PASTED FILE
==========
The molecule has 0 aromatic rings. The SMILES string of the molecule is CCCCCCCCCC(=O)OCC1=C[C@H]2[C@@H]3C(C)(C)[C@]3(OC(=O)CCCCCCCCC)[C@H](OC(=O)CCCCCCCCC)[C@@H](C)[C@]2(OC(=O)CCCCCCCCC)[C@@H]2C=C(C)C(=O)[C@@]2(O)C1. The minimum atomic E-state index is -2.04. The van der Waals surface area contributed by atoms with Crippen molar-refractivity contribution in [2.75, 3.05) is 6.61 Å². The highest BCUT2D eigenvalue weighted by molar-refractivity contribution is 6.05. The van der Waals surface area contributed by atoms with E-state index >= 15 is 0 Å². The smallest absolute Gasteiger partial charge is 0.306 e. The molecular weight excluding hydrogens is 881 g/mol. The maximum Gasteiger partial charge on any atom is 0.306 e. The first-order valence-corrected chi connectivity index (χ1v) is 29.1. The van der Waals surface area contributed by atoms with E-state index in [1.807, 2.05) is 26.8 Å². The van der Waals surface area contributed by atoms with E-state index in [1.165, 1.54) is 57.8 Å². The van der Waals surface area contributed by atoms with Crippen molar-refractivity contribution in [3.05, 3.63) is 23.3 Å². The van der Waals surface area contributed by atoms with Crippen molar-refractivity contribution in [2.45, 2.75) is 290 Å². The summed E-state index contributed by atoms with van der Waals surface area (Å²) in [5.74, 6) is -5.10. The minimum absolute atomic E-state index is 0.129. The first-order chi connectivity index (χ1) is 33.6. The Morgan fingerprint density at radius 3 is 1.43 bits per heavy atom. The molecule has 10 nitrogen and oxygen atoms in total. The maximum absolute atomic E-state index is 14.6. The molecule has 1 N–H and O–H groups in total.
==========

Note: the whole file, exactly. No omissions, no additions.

The molecule has 0 aromatic rings. The SMILES string of the molecule is CCCCCCCCCC(=O)OCC1=C[C@H]2[C@@H]3C(C)(C)[C@]3(OC(=O)CCCCCCCCC)[C@H](OC(=O)CCCCCCCCC)[C@@H](C)[C@]2(OC(=O)CCCCCCCCC)[C@@H]2C=C(C)C(=O)[C@@]2(O)C1. The minimum atomic E-state index is -2.04. The van der Waals surface area contributed by atoms with Crippen molar-refractivity contribution in [2.75, 3.05) is 6.61 Å². The highest BCUT2D eigenvalue weighted by molar-refractivity contribution is 6.05. The van der Waals surface area contributed by atoms with E-state index >= 15 is 0 Å². The smallest absolute Gasteiger partial charge is 0.306 e. The molecular weight excluding hydrogens is 881 g/mol. The maximum Gasteiger partial charge on any atom is 0.306 e. The first-order valence-corrected chi connectivity index (χ1v) is 29.1. The van der Waals surface area contributed by atoms with E-state index in [1.807, 2.05) is 26.8 Å². The van der Waals surface area contributed by atoms with E-state index in [1.165, 1.54) is 57.8 Å². The van der Waals surface area contributed by atoms with Crippen molar-refractivity contribution in [3.05, 3.63) is 23.3 Å². The van der Waals surface area contributed by atoms with Crippen molar-refractivity contribution in [2.45, 2.75) is 290 Å². The summed E-state index contributed by atoms with van der Waals surface area (Å²) in [5.74, 6) is -5.10. The minimum absolute atomic E-state index is 0.129. The first-order chi connectivity index (χ1) is 33.6. The Morgan fingerprint density at radius 3 is 1.43 bits per heavy atom. The molecule has 10 nitrogen and oxygen atoms in total. The maximum absolute atomic E-state index is 14.6. The molecule has 1 N–H and O–H groups in total.